WINNIPEG -- As NHL Commissioner Gary Bettman made his tour of the League during the first week of the Stanley Cup Playoffs, there was one question he says he heard more often than any other: Would he be in Winnipeg on Monday?
Commissioner Bettman was indeed at MTS Centre to witness Game 3 of the Western Conference First Round series between the Winnipeg Jets and the Anaheim Ducks, marking the return of NHL playoff hockey to the city after a 19-year absence.
"I'm here just to witness what I think will be a wonderful, emotional and exciting evening," Commissioner Bettman said about 90 minutes prior to puck drop. "I know that this has been a night that was 19 years in the making and you can feel the energy in the city. It's palpable."
Commissioner Bettman was accompanied by Deputy Commissioner Bill Daly and Executive Vice-President, General Counsel David Zimmerman.
"We're here because we want to be," Commissioner Bettman said. "There's no place else we'd rather be tonight."
Commissioner Bettman immediately credited True North owners Mark Chipman and David Thomson for the successful return of the Jets to Winnipeg in 2011, 15 years after the original Jets moved and became the Phoenix Coyotes, now the Arizona Coyotes.
Asked what stands out about the Winnipeg market today, Commissioner Bettman said it wasn't anything that was surprising in any way.
"What stands out isn't something that is an epiphany," he said. "The fact is this has always been a market that we knew was passionate about hockey. The team, when they left, was a victim of circumstances. The government agreement was over, there was no prospect of a new building, there was nobody that wanted to own a team here. That's why I opened by saying that without Mark Chipman, David Thomson, this building and the great fans, who wanted a team all those years and have been waiting 19 years for this playoff game, that's what brought it back together."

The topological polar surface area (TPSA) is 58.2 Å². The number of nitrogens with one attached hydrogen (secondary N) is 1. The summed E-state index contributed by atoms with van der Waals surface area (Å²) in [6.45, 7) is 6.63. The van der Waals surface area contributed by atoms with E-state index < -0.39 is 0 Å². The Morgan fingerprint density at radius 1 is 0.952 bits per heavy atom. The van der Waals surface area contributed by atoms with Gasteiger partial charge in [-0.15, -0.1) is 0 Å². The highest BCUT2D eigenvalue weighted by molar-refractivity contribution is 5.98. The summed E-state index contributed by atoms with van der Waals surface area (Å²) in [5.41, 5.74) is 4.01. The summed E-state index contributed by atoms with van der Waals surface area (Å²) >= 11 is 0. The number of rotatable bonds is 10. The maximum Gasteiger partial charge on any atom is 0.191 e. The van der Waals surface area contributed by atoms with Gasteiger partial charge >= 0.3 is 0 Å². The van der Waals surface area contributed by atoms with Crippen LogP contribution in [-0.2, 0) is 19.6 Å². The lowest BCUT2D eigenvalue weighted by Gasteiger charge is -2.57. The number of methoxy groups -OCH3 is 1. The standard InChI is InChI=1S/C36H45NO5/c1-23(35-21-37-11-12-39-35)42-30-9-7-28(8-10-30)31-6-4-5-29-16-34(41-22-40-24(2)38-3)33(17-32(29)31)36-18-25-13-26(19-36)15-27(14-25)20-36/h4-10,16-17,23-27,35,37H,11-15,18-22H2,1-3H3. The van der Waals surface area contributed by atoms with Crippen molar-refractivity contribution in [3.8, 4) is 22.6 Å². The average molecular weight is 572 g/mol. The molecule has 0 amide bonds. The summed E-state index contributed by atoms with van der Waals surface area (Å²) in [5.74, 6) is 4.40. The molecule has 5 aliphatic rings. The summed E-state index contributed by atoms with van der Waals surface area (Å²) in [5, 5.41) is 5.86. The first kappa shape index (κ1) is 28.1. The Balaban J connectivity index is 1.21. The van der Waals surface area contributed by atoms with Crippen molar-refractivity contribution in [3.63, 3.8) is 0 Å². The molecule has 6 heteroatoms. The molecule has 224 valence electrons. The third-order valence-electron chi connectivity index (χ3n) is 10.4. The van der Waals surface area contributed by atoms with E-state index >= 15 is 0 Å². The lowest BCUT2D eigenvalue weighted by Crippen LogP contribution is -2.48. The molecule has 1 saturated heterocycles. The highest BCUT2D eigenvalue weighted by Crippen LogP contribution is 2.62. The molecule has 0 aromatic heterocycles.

Commissioner Bettman was asked to give an update on the season-ticket drive being conducted by Bill Foley in Las Vegas and he said he had heard it was going extraordinarily well. He said he expects to be briefed fully prior to the Board of Governors meeting in June, that he would report the progress to the board at that time and the next step, if indeed there is one, will be determined then.
But Foley's efforts also have a link to what has happened in Winnipeg in that he can look here for inspiration should he ever need to introduce NHL hockey to the Las Vegas market.
"My guess is Mr. Foley in Vegas had some conversations with Mark Chipman about the mechanics of doing a season-ticket drive," Commissioner Bettman said. "Obviously the timeframes are a little different because here it took 20 minutes, but everybody knew a team was coming. What they're doing in Las Vegas to gauge interest is ask people to commit and give a deposit on a franchise that doesn't exist.
"But I think in terms of introducing a team to a market, whether it's an introduction or a re-introduction, I don't know how anyone could have done it better than the Winnipeg Jets."